Staff land dream job working the hours they want with unlimited days off
A marketing firm where employees enjoy unlimited days off and can work whenever they want has credited its success to the flexible approach.
In September last year Reddico in Tonbridge, Kent opted for a major overhaul of its working conditions.
Out was the nine to five and the time-sheet and in was a completely flexible approach to work hours.
As well as coming in and leaving whenever they want, employees can take as much holiday as they please.
To further sweeten the deal, authoritarian boss positions have been swapped out for "department leads" and "coaches".
Staff member Dave Hatton said: "It's completely refreshing. The whole idea is we are all adults and it's about having respect.
"You just have to make sure you're not impacting another team member."
The unlimited holiday policy, also adopted by Netflix and Virgin management, was introduced at Reddico after bosses discovered staff felt "unfulfilled".
Head of operations Luke Kyte, who introduced the policy, said: "Most businesses run a nine to five but not everyone performs best like that.
"It's a varied mix what time people work here, depending on their lifestyle, but the hours they put in end up being quite similar to an average working week.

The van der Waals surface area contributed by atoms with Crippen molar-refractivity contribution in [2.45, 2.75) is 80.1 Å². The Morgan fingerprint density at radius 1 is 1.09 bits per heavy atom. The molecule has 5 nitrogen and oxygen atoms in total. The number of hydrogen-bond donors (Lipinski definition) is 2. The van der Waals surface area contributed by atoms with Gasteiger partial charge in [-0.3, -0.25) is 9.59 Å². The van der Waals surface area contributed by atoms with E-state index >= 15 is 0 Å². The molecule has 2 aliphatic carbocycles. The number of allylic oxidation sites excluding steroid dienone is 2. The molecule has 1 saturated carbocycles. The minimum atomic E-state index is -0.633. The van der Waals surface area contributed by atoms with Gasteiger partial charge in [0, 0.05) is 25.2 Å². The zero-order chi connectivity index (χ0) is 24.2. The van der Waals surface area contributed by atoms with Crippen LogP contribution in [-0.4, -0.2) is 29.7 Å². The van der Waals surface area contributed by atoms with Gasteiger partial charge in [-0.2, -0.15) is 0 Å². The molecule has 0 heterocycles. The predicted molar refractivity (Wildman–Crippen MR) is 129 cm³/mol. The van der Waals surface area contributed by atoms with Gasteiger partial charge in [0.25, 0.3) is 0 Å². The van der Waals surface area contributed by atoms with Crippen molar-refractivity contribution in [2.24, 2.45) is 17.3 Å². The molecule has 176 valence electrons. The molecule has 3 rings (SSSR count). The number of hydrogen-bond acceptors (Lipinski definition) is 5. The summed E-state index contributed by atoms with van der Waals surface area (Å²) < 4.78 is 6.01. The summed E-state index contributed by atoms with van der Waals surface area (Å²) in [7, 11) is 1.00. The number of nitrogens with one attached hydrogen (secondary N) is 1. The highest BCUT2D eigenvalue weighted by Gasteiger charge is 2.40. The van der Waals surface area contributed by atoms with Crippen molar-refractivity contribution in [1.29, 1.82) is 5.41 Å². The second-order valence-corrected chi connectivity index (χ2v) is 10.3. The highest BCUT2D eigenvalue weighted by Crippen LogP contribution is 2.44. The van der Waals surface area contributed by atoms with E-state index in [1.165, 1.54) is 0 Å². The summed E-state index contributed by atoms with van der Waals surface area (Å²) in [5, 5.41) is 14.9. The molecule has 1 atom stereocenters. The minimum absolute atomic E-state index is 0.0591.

"Even though we had really cool perks like a ping pong table and beer fridge, this wasn't what people actually wanted.
"I realised we had so much unnecessary management and not enough flexibility."
The company – which provides digital marketing and helps companies improve their visibility on search engine results – has enjoyed an upturn in business since it made the changes.
It was recently ranked one of the UK's top ten workplace.
Mr Kyte added: "They have the freedom to go about their day in the way they see fit.
"Everyone is very different and is more productive at different times of the day.
"We have some people who are really good at getting up early and cracking on with the job while others may work better in the evening.
"Others may come in during the day, go home for a few hours and come back again at night."
While the idea of unlimited days off may sound appealing, it can be a double edged sword.
The pressure of competing for promotion or vying for a superior's attention can lead employees to skip taking regular holidays.
For those who forgo taking long breaks before leaving, they won't be in line for a big payout of accrued holiday days under the flexible system.
Becky Simms, CEO of competing digital agency Reflect Digital, considered the unlimited holiday policy but introduced a four day working week instead.
The Kent businesswoman said: "After speaking to some other business owners who tried unlimited holiday, they saw people were taking less days off.
"Some thought this was great but I think holiday is something we should have and we shouldn't be made to feel guilty."
Mr Kyte argued this usually occurs when staff do not have a firm grasp of the concept.
He said: "People just need to be reassured it's not an issue for them to take holiday.
"We monitor our staff to make sure they're taking enough time off, which is really important."
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